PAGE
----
Pictures of the floating world

Cyprus: 4 mediaeval castles to see

Are you ready to explore Cyprus castles with me?

By Anna Purpurpurpur

You’ve seen all the antic spots of northern Cyprus and now want to learn about its later history? I’ve got good news for you: now you can explore the country’s mediaeval castles! I’d suggest you pop into the ones in Kolossi, Larnaka, Limassol and Paphos.

1. Limassol castle

Limassol castle, just a few minutes from the seaside, is a mediaeval castle rebuilt in late 18th century by the Ottomans. Before the 15th century it actually wasn’t used as a fortification: at the beginning an early Christian basilica stood there which later was replaced with a Byzantine Monument and after that, a Gothic Church.

It’s a beautiful fortification with an impressive basement and halls with mediaeval objects, and you can also climb up to the very top of it! By the way, this is where King Richard Lionheart wed his fiancee Berengaria of Navarre in 1191, which has a good history, too. Now it houses Cyprus Medieval museum.

2. Kolossi castle 

Medieval Kolossi Castle is another castle with a sugarcane mill and a tiny garden you might want to add to your list. 

The original castle was built at the beginning of the 13th century. It will likely be named after its first owner, Gerunus de Colos. It served as a military stronghold of the Knights of St. John, and the current castle is a rebuilt version of the older building dating back to the 15th century.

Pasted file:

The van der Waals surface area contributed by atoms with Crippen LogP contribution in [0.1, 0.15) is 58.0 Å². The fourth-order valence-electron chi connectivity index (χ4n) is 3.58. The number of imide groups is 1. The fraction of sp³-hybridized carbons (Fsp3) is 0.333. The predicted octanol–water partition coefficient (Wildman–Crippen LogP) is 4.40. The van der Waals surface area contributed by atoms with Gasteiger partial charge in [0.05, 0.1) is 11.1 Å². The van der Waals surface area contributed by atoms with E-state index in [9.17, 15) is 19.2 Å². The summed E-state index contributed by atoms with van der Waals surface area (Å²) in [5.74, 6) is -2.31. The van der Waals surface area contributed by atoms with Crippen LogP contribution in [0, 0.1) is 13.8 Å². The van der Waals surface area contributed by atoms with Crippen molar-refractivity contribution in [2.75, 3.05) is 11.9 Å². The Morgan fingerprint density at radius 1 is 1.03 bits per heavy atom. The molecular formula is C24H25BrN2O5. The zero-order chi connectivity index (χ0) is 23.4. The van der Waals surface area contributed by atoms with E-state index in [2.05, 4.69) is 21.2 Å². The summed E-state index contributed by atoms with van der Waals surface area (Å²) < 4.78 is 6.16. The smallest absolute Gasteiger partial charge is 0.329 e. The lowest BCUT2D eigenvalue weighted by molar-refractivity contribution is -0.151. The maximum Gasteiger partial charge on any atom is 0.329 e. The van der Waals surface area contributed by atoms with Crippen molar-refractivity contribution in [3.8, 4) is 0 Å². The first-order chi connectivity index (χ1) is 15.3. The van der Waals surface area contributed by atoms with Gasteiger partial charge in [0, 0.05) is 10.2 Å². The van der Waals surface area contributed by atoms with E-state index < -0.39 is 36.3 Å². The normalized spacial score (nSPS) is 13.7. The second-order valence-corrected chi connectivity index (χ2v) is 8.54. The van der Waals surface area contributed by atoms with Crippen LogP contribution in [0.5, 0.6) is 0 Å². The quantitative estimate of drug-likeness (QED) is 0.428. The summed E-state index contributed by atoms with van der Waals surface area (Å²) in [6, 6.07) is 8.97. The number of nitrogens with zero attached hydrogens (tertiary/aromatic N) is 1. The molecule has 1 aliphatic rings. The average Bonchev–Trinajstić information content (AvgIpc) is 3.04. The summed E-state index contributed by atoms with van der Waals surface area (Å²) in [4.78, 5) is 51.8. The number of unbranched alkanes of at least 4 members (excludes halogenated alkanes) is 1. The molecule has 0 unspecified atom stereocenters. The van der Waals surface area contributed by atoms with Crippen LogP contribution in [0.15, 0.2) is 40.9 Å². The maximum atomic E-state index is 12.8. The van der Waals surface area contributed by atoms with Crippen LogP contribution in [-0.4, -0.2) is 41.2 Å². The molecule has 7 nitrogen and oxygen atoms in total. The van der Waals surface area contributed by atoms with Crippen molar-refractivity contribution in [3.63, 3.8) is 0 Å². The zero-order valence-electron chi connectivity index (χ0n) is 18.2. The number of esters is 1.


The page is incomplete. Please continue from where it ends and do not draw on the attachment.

Reconstruction took place under the orders of Commander of Kolossi, Louis de Magnac. For a short period, it was controlled by the Templars but was returned to the control of Hospitallers. Finally, the castle was destroyed after the Ottoman invasion of Cyprus.

3. Larnaca castle

Also, you can head to Larnaca, the country’s third largest city located on the southern coast, famous primarily for St Lazarus Church, its lovely seaside promenade, and the Kamaris Aqueduct. It was erected on the site of Citium. Zeno, one of the most famous stoic philosophers, was born in this ancient city.

The 12th-century Larnaka castle is located on the seashore because this fortification carried a defensive role for the whole area. It was also used as an artillery station and a prison; now it’s a museum open to the public.

4. Paphos castle

Finally, you can also visit a small castle in Paphos, built to defend the harbour at the end of the 14th century as two towers that were later connected to each other (only one of them stands today with the second laying in ruins).

The history of it wasn’t smooth as it was dismounted thanks to earthquakes and constant change of rulers on the island. It was rebuilt a few times and served as a fort, a warehouse, a prison and now a museum with great panoramic views from the top. The official timeline you can find while visiting the castle is as follows. Some fortification on this site was demolished by an earthquake in the 13th century, and then the Genoese restored it. Then, the building has probably collapsed at some point, and Venetians decided not to restore it, and finally Ottomans rebuilt it again after capturing the island in 1592.

If those four castles in the north part of Cyprus it’s not enough for you, you can also explore the ones in Pentadaktylos, or Kyrenia Mountains!

You might also like:
Guide to Cyprus p.1
Classic Athens
Guide to Athens

Hope you liked my blog,
Yours,
Anna xxx

Leave a Comment

Your email address will not be published. Required fields are marked *

Recent Posts

×